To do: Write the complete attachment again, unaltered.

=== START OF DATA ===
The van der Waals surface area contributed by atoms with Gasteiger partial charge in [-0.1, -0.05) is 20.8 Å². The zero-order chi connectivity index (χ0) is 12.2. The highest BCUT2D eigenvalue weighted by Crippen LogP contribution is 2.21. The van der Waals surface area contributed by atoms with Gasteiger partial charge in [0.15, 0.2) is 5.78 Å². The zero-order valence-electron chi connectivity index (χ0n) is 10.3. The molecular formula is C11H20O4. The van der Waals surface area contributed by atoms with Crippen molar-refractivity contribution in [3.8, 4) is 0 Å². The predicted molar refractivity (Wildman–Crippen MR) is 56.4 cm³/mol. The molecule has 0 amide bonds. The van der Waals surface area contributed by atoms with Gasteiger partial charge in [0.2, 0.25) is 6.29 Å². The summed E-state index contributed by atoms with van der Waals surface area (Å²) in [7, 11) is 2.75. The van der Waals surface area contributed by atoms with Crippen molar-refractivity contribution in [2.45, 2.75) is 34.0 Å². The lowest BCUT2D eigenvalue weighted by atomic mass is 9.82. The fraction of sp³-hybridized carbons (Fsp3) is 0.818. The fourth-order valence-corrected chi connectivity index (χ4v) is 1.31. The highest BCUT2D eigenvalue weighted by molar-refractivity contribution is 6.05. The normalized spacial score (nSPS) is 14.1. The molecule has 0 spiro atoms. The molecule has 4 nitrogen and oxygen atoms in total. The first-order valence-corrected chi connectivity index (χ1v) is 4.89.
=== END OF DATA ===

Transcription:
The van der Waals surface area contributed by atoms with Gasteiger partial charge in [-0.1, -0.05) is 20.8 Å². The zero-order chi connectivity index (χ0) is 12.2. The highest BCUT2D eigenvalue weighted by Crippen LogP contribution is 2.21. The van der Waals surface area contributed by atoms with Gasteiger partial charge in [0.15, 0.2) is 5.78 Å². The zero-order valence-electron chi connectivity index (χ0n) is 10.3. The molecular formula is C11H20O4. The van der Waals surface area contributed by atoms with Crippen molar-refractivity contribution in [3.8, 4) is 0 Å². The predicted molar refractivity (Wildman–Crippen MR) is 56.4 cm³/mol. The molecule has 0 amide bonds. The van der Waals surface area contributed by atoms with Gasteiger partial charge in [0.2, 0.25) is 6.29 Å². The summed E-state index contributed by atoms with van der Waals surface area (Å²) in [7, 11) is 2.75. The van der Waals surface area contributed by atoms with Crippen molar-refractivity contribution in [2.45, 2.75) is 34.0 Å². The lowest BCUT2D eigenvalue weighted by atomic mass is 9.82. The fraction of sp³-hybridized carbons (Fsp3) is 0.818. The fourth-order valence-corrected chi connectivity index (χ4v) is 1.31. The highest BCUT2D eigenvalue weighted by molar-refractivity contribution is 6.05. The normalized spacial score (nSPS) is 14.1. The molecule has 0 spiro atoms. The molecule has 4 nitrogen and oxygen atoms in total. The first-order valence-corrected chi connectivity index (χ1v) is 4.89.